I've lost count of the times I've found myself sitting at dinner next to a Westernized Arab woman d'un certain age who was at college in the Fifties, Sixties or Seventies, and listened to her tell me that back then 'covering' was for wizened old biddies in upcountry villages, the Islamic equivalent of gnarled Russian babushkas. The future belonged to modern, uncovered women like her and her classmates.

The assumptions of her generation were off by 180 degrees: The female graduating class of Cairo University in the Fifties looked little different from Vassar. Half-a-century later, every woman is hijabed to the hilt. Mohammad Qayoumi, now the president of San Jose State University, recently published some photographs from the Afghanistan he grew up in: The girls in high heels and pencil skirts in the Kabul record stores of the 1960s aren't quite up to Carnaby Street cool, but they'd fit in in any HMV store in provincial England. Half a century later, it was forbidden by law for women to feel sunlight on their face, or leave the home without male permission. Even more amazing to my female dining companions, today you see more covered women in London's East End or the Rosengård district of Malmö, Sweden, than you do in Tunis or Amman.

The mistake made by virtually the entire Western media during the Arab Spring was to assume that social progress is like technological progress –- that, like the wheel or the internal combustion engine, women's rights and gay rights cannot be disinvented. They can, very easily. In Egypt, the youth who voted for the Muslim Brotherhood are more fiercely Islamic than their grandparents who backed Nasser's Revolution in 1952. ...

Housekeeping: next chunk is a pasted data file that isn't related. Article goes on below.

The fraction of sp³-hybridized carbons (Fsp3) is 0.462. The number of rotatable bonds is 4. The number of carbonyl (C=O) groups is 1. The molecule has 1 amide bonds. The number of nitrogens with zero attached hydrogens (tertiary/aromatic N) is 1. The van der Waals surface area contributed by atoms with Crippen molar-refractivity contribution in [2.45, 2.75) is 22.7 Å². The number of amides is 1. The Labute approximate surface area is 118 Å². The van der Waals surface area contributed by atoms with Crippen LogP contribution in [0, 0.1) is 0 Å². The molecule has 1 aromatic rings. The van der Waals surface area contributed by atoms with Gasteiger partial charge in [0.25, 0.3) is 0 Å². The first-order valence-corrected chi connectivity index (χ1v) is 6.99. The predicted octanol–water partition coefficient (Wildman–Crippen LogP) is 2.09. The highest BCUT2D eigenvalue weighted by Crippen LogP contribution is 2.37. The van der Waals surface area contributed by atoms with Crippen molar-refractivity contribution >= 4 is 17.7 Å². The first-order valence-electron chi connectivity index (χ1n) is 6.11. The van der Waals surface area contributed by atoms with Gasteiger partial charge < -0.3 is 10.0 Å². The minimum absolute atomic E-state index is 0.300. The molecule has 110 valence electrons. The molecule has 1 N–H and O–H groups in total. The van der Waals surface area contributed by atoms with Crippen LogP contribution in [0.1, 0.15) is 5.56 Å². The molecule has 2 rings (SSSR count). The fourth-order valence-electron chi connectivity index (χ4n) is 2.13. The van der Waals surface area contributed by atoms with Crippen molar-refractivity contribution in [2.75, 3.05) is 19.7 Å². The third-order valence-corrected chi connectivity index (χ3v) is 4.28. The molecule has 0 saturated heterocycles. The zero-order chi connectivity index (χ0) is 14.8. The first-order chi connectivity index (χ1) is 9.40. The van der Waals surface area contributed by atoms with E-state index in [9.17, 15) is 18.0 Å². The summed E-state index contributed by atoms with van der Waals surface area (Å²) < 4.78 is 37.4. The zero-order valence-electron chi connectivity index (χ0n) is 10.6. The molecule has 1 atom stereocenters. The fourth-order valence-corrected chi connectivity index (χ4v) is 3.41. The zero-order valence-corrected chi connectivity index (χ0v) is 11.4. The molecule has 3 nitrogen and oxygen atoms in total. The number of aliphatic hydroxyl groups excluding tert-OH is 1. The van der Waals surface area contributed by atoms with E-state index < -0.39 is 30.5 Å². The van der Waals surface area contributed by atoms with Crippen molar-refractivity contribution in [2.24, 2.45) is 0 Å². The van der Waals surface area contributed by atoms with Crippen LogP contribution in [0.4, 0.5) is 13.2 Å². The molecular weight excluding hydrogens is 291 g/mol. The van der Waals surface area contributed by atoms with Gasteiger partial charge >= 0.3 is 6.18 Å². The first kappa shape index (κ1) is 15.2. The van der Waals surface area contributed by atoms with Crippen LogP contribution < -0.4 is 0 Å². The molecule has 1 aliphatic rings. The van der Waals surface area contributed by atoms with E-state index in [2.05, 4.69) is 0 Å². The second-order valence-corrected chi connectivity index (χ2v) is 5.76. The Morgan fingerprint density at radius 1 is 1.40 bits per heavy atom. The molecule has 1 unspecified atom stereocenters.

In the first ever poll of Irish Muslims, 37 percent said they would like Ireland to be governed by Islamic law. When the same question was put to young Irish Muslims, it was 57 percent. In other words, the hope'n'change generation are less Westernized than their parents. 36 percent of young British Muslims think the penalty for apostasy -– i.e., leaving Islam -– should be death. Had you asked the same question of British Muslims in 1970, I doubt the enthusiasts would have cracked double figures." -- Mark Steyn, July 13, 2012

http://www.ocregister.com/articles/young-363612-muslim-world...

Trying to get the thread back on the rails.



Chris doesn't start threads, he does performwnce art then flees into the night when anyone engages him on it.